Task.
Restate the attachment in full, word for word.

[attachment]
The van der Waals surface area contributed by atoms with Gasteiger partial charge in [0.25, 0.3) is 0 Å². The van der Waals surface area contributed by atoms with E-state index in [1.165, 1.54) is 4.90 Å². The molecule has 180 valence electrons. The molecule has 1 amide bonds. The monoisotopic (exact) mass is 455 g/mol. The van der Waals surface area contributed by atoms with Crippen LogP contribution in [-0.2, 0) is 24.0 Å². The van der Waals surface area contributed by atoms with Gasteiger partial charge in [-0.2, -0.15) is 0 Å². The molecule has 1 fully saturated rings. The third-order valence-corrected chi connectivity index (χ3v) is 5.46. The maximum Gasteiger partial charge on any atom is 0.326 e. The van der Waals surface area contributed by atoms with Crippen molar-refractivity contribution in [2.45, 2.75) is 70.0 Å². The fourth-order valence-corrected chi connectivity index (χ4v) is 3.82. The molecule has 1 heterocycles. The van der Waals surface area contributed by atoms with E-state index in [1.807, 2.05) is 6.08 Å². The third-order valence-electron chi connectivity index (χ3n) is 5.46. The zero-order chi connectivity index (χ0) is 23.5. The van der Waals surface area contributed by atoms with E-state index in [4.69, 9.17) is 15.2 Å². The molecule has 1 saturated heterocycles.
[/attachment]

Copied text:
The van der Waals surface area contributed by atoms with Gasteiger partial charge in [0.25, 0.3) is 0 Å². The van der Waals surface area contributed by atoms with E-state index in [1.165, 1.54) is 4.90 Å². The molecule has 180 valence electrons. The molecule has 1 amide bonds. The monoisotopic (exact) mass is 455 g/mol. The van der Waals surface area contributed by atoms with Crippen LogP contribution in [-0.2, 0) is 24.0 Å². The van der Waals surface area contributed by atoms with Gasteiger partial charge in [-0.2, -0.15) is 0 Å². The molecule has 1 fully saturated rings. The third-order valence-corrected chi connectivity index (χ3v) is 5.46. The maximum Gasteiger partial charge on any atom is 0.326 e. The van der Waals surface area contributed by atoms with Crippen molar-refractivity contribution in [2.45, 2.75) is 70.0 Å². The fourth-order valence-corrected chi connectivity index (χ4v) is 3.82. The molecule has 1 heterocycles. The van der Waals surface area contributed by atoms with E-state index in [1.807, 2.05) is 6.08 Å². The third-order valence-electron chi connectivity index (χ3n) is 5.46. The zero-order chi connectivity index (χ0) is 23.5. The van der Waals surface area contributed by atoms with E-state index in [4.69, 9.17) is 15.2 Å². The molecule has 1 saturated heterocycles.